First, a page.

Instagram has become my favorite way to stumble upon beautiful new homes, shops and designers. Yesterday I was clicking around our #dsnicerug hashtag and stumbled onto a home the featured the gorgeous work of Sarah Ellison.
Late last year I spent a week in London for work. I didn’t have much free time, but the few minutes I did have, I experimented with two apps on my phone: Craft Beer London and London’s Best Coffee.
You see in today’s food and drink posts that my foodie experiences in London the past few years have left an indelible mark on my palate. A few years ago, I took the chance of eating at Polpo, a restaurant that was new at the time, specializing in Venetian cichetti, or “small bites” (Don’t ask me why I allow my friends to drag me to Italian restaurants when I am not in Italy!
Design: Brownie Hawkeye Camera Designer: Arthur H. Crapsey Date: 1949 Country of Origin: United States Manufacturer: Eastman Kodak Company Materials: Molded bakelite body Background: Introduced in 1900, the Kodak company’s Brownie camera revolutionized the art of photography by making it easy, affordable and widely available to everyday people.
This week’s posts have featured two of my all-time favorite jewelry experts: Russell of Erie Basin and today we’re peeking into the life of jewelry designer Caitlin Mociun.
I consider myself a more or less competent person. I’m very good at some things and just okay at others. I’m not exactly Julia Child, but I’m able to whip together a moderately good meal if need be.
When it comes to antique jewelry, I have only one person I go to and trust for everything: Russell Whitmore of Erie Basin.
Being a set designer for TV shows on MTV, Bravo!, HGTV, amongst many others, means that in addition to honing fantastic shopping skills, Jen Chu also has to embrace her DIY side.
From the ball at Mansfield Park (Jane Austen) to the Fifth Avenue Party in Tom Wolfe’s The Bonfire of the Vanities, in A Curious Invitation Suzette Field chronicles forty of the greatest fictional parties.
Text by Amy Azzarito. Design by Maxwell Tielman. I don’t know about you, but when I see beadboard wainscoting, I think of a little cottage by the beach.
I was inspired by this morning’s #DSArt challenge to round up great examples of the ways people have created artwork in their home from beautiful collections.
Judy Ross was one of the very first artists I ever had the chance to meet when I started Design*Sponge, and she has remained a favorite of mine ever since.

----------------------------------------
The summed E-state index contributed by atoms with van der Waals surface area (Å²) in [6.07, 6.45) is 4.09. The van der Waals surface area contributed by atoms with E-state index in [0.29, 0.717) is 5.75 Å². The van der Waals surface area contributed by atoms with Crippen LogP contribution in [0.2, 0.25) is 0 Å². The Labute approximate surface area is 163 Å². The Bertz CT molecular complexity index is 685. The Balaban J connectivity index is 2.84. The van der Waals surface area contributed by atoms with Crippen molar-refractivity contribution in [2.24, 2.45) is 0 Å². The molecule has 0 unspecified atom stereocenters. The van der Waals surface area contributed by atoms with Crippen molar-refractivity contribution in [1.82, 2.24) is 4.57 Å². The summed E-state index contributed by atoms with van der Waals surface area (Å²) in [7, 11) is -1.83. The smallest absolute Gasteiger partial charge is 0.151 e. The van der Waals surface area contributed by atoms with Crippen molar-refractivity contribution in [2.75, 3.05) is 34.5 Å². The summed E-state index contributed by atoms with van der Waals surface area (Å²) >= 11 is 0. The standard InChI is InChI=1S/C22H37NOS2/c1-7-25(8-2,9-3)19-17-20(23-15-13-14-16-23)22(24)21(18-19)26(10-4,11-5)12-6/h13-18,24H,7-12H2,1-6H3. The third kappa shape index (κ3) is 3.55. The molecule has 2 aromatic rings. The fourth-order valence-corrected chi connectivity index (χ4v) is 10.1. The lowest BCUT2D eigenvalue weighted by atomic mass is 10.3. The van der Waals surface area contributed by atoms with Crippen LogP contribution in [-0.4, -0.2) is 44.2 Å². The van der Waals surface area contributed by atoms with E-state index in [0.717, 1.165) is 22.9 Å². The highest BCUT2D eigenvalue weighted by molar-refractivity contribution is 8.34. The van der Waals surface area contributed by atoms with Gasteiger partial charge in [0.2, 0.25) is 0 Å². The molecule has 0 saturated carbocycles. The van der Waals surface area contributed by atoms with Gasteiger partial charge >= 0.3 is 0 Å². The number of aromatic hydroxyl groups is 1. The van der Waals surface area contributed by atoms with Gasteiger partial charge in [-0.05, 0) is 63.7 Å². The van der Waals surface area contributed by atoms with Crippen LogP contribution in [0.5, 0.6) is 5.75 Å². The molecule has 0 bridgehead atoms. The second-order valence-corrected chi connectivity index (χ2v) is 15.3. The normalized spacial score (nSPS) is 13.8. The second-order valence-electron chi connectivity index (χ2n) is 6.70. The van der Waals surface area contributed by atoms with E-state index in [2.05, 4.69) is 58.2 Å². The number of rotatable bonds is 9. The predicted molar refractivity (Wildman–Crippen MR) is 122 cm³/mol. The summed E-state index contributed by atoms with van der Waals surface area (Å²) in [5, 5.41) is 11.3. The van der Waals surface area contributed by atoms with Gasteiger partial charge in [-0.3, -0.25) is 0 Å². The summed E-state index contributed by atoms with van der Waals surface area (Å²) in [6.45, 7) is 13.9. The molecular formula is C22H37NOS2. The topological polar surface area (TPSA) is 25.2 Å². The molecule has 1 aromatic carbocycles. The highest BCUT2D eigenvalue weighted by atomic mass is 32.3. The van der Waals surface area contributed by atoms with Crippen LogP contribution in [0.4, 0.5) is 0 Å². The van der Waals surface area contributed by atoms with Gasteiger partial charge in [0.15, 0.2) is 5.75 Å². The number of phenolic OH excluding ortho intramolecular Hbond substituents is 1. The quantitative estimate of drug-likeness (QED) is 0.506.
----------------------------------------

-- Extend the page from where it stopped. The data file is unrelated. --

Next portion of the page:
When it comes to keeping my office organized, I’m always up for new things. Paper stacks and various supplies tend to disappear from my thought if they’re not kept in a visible place.
One of my favorite memories of living in Portland, Oregon for a summer was heading across the bridge every week to visit my favorite shop, Alder & Co.
It’s hard to put into words how inspiring all of your images have been for our past few hashtag challenges.
Like any good overly-neurotic male of the homosexual persuasion, I have a lot of irrational fears. Some of these fears—like my inability to keep windows open in the summer on the off-chance that a bat might fly in and give me rabies in my sleep—are so outrageous and incurable that I’ve pretty much resigned myself to living with them.
Today’s Biz Ladies post comes to us from Mariah Danielsen, a veteran contributor, designer, marketer and shop owner.
Today’s Biz Ladies Profile comes to us from artist and designer Amelie Mancini. Starting off as a painter, Amelie learned, first hand, how difficult it was to make it in the fine art world.
Our 24 Hours in Austin guide comes to us from ceramicist Keith Kreeger. Although originally an East Coaster, Keith made the move to Austin with his family in 2009 and hasn’t looked back.
Text by Amy Azzarito. Design by Maxwell Tielman. As a renter, I’ve never lived in apartments with very much architectural detailing and it’s not really something that I want to invest in.